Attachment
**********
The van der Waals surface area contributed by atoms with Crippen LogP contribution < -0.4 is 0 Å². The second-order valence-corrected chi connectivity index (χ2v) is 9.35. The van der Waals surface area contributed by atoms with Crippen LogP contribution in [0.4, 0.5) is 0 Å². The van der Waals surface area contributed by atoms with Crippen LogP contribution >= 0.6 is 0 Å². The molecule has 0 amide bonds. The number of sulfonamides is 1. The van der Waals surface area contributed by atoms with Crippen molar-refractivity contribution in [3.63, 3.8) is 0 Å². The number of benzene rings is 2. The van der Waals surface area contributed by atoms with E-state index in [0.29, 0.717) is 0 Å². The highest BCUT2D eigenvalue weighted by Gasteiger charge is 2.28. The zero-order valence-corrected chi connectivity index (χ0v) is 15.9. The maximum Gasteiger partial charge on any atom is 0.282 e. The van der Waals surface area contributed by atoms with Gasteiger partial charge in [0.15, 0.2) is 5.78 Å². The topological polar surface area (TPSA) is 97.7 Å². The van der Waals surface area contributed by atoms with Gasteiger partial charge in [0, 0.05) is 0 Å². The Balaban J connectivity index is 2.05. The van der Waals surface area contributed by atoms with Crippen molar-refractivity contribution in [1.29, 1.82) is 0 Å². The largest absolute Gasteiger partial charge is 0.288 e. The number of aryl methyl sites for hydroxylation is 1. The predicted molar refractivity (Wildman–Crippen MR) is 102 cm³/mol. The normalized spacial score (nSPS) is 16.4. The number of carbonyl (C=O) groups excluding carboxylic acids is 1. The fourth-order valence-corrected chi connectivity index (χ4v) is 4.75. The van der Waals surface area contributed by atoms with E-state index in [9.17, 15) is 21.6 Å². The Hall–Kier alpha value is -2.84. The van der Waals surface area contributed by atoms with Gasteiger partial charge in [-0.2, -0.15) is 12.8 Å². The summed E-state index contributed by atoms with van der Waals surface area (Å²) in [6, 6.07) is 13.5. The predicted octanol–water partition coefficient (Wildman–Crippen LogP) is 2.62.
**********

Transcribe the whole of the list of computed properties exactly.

The van der Waals surface area contributed by atoms with Crippen LogP contribution < -0.4 is 0 Å². The second-order valence-corrected chi connectivity index (χ2v) is 9.35. The van der Waals surface area contributed by atoms with Crippen LogP contribution in [0.4, 0.5) is 0 Å². The van der Waals surface area contributed by atoms with Crippen LogP contribution >= 0.6 is 0 Å². The molecule has 0 amide bonds. The number of sulfonamides is 1. The van der Waals surface area contributed by atoms with Crippen molar-refractivity contribution in [3.63, 3.8) is 0 Å². The number of benzene rings is 2. The van der Waals surface area contributed by atoms with E-state index in [0.29, 0.717) is 0 Å². The highest BCUT2D eigenvalue weighted by Gasteiger charge is 2.28. The zero-order valence-corrected chi connectivity index (χ0v) is 15.9. The maximum Gasteiger partial charge on any atom is 0.282 e. The van der Waals surface area contributed by atoms with Gasteiger partial charge in [0.15, 0.2) is 5.78 Å². The topological polar surface area (TPSA) is 97.7 Å². The van der Waals surface area contributed by atoms with Gasteiger partial charge in [0, 0.05) is 0 Å². The Balaban J connectivity index is 2.05. The van der Waals surface area contributed by atoms with Crippen molar-refractivity contribution in [1.29, 1.82) is 0 Å². The largest absolute Gasteiger partial charge is 0.288 e. The number of aryl methyl sites for hydroxylation is 1. The predicted molar refractivity (Wildman–Crippen MR) is 102 cm³/mol. The normalized spacial score (nSPS) is 16.4. The number of carbonyl (C=O) groups excluding carboxylic acids is 1. The fourth-order valence-corrected chi connectivity index (χ4v) is 4.75. The van der Waals surface area contributed by atoms with E-state index in [9.17, 15) is 21.6 Å². The Hall–Kier alpha value is -2.84. The van der Waals surface area contributed by atoms with Gasteiger partial charge in [-0.2, -0.15) is 12.8 Å². The summed E-state index contributed by atoms with van der Waals surface area (Å²) in [6, 6.07) is 13.5. The predicted octanol–water partition coefficient (Wildman–Crippen LogP) is 2.62.